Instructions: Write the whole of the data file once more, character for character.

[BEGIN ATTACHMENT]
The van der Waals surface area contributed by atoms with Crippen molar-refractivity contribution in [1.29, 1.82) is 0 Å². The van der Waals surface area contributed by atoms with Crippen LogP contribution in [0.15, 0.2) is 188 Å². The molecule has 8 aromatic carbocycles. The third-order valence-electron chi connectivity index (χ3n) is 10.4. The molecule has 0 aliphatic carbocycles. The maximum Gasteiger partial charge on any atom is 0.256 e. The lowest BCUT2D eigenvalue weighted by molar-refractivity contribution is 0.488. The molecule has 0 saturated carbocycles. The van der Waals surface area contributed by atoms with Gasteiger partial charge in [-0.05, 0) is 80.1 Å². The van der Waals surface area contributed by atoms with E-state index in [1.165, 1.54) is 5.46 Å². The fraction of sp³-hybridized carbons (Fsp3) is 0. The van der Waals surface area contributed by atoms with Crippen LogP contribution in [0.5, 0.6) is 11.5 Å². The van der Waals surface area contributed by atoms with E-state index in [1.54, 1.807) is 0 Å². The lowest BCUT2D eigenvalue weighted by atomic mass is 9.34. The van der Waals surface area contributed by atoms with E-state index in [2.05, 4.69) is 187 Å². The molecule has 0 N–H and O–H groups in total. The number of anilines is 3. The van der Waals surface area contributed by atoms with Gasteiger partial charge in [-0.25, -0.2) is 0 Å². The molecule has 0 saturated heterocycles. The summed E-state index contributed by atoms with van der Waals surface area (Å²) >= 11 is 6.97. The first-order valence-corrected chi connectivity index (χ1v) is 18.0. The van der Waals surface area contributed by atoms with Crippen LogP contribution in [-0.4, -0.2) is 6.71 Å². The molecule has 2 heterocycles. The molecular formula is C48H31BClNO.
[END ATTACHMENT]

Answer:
The van der Waals surface area contributed by atoms with Crippen molar-refractivity contribution in [1.29, 1.82) is 0 Å². The van der Waals surface area contributed by atoms with Crippen LogP contribution in [0.15, 0.2) is 188 Å². The molecule has 8 aromatic carbocycles. The third-order valence-electron chi connectivity index (χ3n) is 10.4. The molecule has 0 aliphatic carbocycles. The maximum Gasteiger partial charge on any atom is 0.256 e. The lowest BCUT2D eigenvalue weighted by molar-refractivity contribution is 0.488. The molecule has 0 saturated carbocycles. The van der Waals surface area contributed by atoms with Gasteiger partial charge in [-0.05, 0) is 80.1 Å². The van der Waals surface area contributed by atoms with E-state index in [1.165, 1.54) is 5.46 Å². The fraction of sp³-hybridized carbons (Fsp3) is 0. The van der Waals surface area contributed by atoms with Crippen LogP contribution in [0.5, 0.6) is 11.5 Å². The van der Waals surface area contributed by atoms with E-state index in [1.54, 1.807) is 0 Å². The lowest BCUT2D eigenvalue weighted by atomic mass is 9.34. The van der Waals surface area contributed by atoms with E-state index in [2.05, 4.69) is 187 Å². The molecule has 0 N–H and O–H groups in total. The number of anilines is 3. The van der Waals surface area contributed by atoms with Gasteiger partial charge in [-0.25, -0.2) is 0 Å². The molecule has 0 saturated heterocycles. The summed E-state index contributed by atoms with van der Waals surface area (Å²) >= 11 is 6.97. The first-order valence-corrected chi connectivity index (χ1v) is 18.0. The van der Waals surface area contributed by atoms with Crippen LogP contribution in [-0.4, -0.2) is 6.71 Å². The molecule has 2 heterocycles. The molecular formula is C48H31BClNO.